Perhaps the biggest credit to director Jeethu Joseph is how he drowns any lazy comparisons between Drishyam and Paapanasam. To stand up a remake and get it working for a Tamil audience (dead agains slow roast scripts) against a new wave of signature home-grown stock, is an phenomenal achievement.
Barely five minutes into the film, all memories of Drishyam were gone. I have watched Drishyam a few dozen times, so that’s quiet an achievement by Paapanasam. The only little tinkers that stand out were the subtle underplays and some added expositions to the original, which help smoothen the film’s flow.
Kamal has this thing with remakes, where he tries to elevate the script (in a healthy way), but mostly ends up messing with our experience. ‘Unnaipol Oruvan’ was such a misfire, in my opinion, where he goes too “Peter” with a “common man” role. To stand apart from Mohanlal’s George Kutty and deliver a character as though we’ve never watched him before is no simple act. Paapanasam is a showcase of what Kamal can do, with the right script and an equal adept director.
I would go a step further (with the clear risk of being blacklisted from any future Onam lunches) and suggest that Kamal goes one up on the character. This could very well be the advantage of a second performance. It could also be that Kamal’s suggestion to Jeethu Joseph that Paapanasam bear some “emotional” weight. Ghibran does not disappoint Kamal in that department. His background score keeps getting mature with every Kamal outing.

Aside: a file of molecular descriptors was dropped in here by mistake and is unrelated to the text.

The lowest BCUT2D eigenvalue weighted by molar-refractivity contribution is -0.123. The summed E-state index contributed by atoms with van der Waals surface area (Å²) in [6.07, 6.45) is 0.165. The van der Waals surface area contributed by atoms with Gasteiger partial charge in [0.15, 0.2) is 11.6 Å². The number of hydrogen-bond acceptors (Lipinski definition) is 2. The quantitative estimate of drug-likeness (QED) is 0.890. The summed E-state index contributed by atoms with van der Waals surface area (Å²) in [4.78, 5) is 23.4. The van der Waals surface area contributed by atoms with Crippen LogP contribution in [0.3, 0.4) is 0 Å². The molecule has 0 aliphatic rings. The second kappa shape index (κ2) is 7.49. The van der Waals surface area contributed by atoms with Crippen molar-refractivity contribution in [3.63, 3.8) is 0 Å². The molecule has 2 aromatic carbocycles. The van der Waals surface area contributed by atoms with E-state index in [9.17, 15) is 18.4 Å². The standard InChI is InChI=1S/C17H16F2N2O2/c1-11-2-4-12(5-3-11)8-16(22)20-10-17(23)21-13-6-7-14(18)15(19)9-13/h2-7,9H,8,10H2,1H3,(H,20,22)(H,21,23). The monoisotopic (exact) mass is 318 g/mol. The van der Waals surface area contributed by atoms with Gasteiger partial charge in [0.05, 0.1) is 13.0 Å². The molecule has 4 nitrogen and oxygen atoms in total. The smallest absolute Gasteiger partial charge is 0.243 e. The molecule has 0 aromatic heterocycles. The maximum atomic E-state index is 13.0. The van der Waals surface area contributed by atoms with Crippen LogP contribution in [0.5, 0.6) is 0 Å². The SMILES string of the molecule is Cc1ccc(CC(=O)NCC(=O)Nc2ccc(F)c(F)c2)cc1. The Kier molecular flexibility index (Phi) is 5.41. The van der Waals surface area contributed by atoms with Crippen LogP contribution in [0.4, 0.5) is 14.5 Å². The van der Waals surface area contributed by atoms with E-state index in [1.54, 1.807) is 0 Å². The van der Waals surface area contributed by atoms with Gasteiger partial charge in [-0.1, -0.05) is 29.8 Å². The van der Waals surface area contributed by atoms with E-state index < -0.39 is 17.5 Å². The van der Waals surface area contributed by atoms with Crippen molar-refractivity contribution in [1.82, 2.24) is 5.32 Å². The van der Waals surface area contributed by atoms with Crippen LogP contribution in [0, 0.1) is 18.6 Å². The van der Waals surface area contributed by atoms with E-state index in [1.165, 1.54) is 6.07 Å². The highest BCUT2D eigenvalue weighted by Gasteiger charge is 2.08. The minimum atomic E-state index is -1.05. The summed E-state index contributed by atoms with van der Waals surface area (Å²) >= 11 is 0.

Can point out a few scenes where Kamal steals the thunder over. Most of them when he has to deal with inner turmoils wrought upon him trying to restore his moral compass. The one where he does a half-hearted convincing act with Gautami that they have done nothing wrong, while his conscience pulls him in the opposite direction, is as classy as an actor can get.
The supporting characters from the original have nothing new to prove here beyond a stellar repeat performance, but how the new additions step up is a triumph in both casting, acting and directing.
Kamal Haasan, once explained his complicated working relationship with his directors with this analogy, “If I trust my driver, I would doze off in a jiffy. If I don’t, I would never rest a moment”. His trust in Jeethu Joseph shines through with a performance that is vintage Kamal and hard to explain. Never emoting outside our comfort zone (watching Kamal) or trying to hard. We wish we have more such directors for Kamal.